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There is a well known chaser I know who uses a old LE vehicle to chase in now (at least last year when we ran into him). He told me other chasers do less stupid stuff around him now.
 
Feb 4, 2020
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Cheyenne
My old Tahoe had the intimidation value so to speak. You’d watch chasers passing people out behind me and do all sorts of not so sane maneuvers, then they would see he truck and never come close.
 

Drew Terril

Staff member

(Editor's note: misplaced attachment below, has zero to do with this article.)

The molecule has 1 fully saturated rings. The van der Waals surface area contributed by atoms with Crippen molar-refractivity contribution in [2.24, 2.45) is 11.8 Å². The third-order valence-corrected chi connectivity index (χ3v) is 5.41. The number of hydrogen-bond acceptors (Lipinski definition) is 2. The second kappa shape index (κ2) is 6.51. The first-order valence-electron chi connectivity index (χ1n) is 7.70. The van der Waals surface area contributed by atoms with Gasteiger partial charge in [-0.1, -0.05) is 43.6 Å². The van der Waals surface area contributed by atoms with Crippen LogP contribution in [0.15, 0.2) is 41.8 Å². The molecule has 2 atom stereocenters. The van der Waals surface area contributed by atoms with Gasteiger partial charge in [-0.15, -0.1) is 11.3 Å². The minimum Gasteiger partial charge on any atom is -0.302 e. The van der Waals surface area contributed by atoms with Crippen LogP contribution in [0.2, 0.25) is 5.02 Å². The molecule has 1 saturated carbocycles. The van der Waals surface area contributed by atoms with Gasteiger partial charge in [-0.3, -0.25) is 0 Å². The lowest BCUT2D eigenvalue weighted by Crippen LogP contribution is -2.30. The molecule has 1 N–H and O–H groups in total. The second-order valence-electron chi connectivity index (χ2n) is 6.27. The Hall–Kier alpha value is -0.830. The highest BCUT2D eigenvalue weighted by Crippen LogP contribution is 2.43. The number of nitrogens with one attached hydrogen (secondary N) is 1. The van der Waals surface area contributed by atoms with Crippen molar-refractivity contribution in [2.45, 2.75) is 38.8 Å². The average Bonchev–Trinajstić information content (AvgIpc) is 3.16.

Funny y'all say that. Way back in the day when I first started chasing (was living in Kentucky at the time), I was chasing in a white mid 90s Camaro. So I had the appropriate antennas for scanner, CB and ham. Well, it happened at the time that Kentucky State Police (or KSP) were running late 90s era unmarked Camaros. Each post had a couple, and they were all varying colors (white, blue, red, and black I believe were the main four you'd see) GM changed the front of the F-bodies in 98, but the back was almost the same (other than adding an amber light in 97 on the Camaro). I can't tell you how many times I passed big rigs only to hear a minute later "watch out, got a bear rolling (direction I was going) at (the mile marker where I was at)." First handful of times I'd look around and think to myself "what are they seeing? There aren't any cops around." Finally realized they were talking about me. Since most people didn't know the difference with the lights between the 93-96 and 97-02, they all looked the same from behind.